DSP BlackRock Micro Cap Fund (now DSP BlackRock Small Cap) was a darling among investors with a star fund manager. Anyone who bought into the fund five years ago would have seen their money compound by 30% per annum. Investors were so eager to pile into it that the fund had to shut its gates to fresh inflows in February 2017.
Those gates still remain shut even as the fund’s performance has hit the rails. One year returns are -7.72% with most of the contraction coming in the last six months. In that period, the fund’s NAV fell by a whopping 21%. Investors pulled out almost a thousand crore from the fund over in the first five months of 2018. The fund’s average monthly Assets under Management (AUM) fell from Rs 6,916 crore in January 2018 to Rs 5,950 crore in May 2018.
The fund owns 89 stocks with the top 10 stocks accounting for just 30% of the portfolio. It is difficult to attribute the fund’s problems to a few bad bets. The SEBI recategorisation exercise has not had changed the fund mandate dramatically. It was earlier focused on investing in companies below the top 300 by market cap. This has now changed to companies below the top 250 where it must invest 65% of its portfolio. This has given it the opportunity to move into slightly larger companies.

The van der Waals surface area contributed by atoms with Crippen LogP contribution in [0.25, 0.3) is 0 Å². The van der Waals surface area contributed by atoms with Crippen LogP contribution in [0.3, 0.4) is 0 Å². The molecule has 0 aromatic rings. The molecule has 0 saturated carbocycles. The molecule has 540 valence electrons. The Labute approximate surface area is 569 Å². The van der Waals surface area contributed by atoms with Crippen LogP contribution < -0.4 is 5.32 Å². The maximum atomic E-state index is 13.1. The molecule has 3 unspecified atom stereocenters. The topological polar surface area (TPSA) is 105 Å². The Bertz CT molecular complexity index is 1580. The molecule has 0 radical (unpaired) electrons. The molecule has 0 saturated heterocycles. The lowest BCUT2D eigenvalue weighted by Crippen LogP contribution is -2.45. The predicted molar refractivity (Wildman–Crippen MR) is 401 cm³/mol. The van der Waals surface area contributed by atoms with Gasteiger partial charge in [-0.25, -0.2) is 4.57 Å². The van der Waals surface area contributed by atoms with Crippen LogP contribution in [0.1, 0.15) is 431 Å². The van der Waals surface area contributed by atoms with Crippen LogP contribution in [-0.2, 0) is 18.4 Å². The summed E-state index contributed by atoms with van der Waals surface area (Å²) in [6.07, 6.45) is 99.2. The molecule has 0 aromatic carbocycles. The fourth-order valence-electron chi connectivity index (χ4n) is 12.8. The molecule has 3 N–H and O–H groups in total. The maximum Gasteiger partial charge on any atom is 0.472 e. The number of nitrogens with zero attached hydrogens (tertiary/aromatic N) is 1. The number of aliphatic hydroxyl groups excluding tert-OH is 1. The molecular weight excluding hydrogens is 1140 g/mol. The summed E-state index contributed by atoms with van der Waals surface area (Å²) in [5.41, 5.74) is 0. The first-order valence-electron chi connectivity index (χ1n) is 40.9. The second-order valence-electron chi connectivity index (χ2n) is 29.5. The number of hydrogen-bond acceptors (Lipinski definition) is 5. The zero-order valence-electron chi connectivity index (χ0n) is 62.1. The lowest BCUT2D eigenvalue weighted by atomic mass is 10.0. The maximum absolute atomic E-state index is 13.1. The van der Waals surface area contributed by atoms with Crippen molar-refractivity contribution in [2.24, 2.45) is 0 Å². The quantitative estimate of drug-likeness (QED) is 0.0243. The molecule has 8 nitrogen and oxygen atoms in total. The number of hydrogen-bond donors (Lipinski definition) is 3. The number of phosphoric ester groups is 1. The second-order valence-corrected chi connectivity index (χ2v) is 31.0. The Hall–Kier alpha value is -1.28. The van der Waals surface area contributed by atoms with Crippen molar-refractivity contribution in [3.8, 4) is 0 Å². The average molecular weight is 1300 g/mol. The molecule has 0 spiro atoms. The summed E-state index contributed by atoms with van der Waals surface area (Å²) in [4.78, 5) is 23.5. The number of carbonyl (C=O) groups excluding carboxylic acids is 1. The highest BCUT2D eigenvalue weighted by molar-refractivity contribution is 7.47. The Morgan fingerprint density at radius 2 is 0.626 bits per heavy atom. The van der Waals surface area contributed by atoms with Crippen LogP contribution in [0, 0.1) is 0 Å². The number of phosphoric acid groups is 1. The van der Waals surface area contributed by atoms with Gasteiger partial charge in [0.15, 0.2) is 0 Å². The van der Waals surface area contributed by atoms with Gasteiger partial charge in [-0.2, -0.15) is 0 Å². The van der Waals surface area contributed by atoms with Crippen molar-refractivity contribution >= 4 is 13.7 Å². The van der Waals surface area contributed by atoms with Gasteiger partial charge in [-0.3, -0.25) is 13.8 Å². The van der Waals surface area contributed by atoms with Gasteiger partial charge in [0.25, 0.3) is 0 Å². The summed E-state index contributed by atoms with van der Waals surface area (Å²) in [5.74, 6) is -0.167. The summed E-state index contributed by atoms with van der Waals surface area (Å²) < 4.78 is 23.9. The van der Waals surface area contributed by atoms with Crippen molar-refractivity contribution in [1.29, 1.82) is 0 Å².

Why might this be happening?
The risk is inherent to equity investing, especially small cap investing. However, there are a few factors peculiar to DSP BlackRock Small Cap and the AMC. First, the fund has grown to a humongous size which may make it difficult for the fund to perform in the small cap space. Large funds tend to encounter liquidity constraints when they invest in a small company – the market simply isn’t deep enough to provide enough buyers or sellers on the other side. They also run out of opportunities, they can’t spot any more good stocks in the small cap space. The fund itself seems to have recognized this when it stopped taking fresh inflows in February 2017. However, the question is, was this done too late? Was the fund already too big to deliver?
Second, the AMC’s Chief Investment Officer (CIO) Anup Maheshwari quit in April 2018. In May 2018, it was announced that BlackRock Inc (the global partner) would part ways with DSP. The AMC will shortly become DSP Mutual Fund instead of DSP BlackRock Mutual Fund. Vinit Sambre, the fund manager of DSP BlackRock Small Cap was promoted to become co-head of equities for the entire AMC. Is all this disruption taking a toll on performance?
It is too early to conclude anything about the scheme especially one so successful over the last five and even 10 years. However, the signs are not very positive. Investors should not rush in when the fund reopens to fresh investment. Star funds tend to ‘mean revert’ (get pulled to the average) over time because no fund manager can beat the market forever. DSP BlackRock Small Cap was an above average by a huge margin for a very long time. A mean reversion would entail a major move on the other side.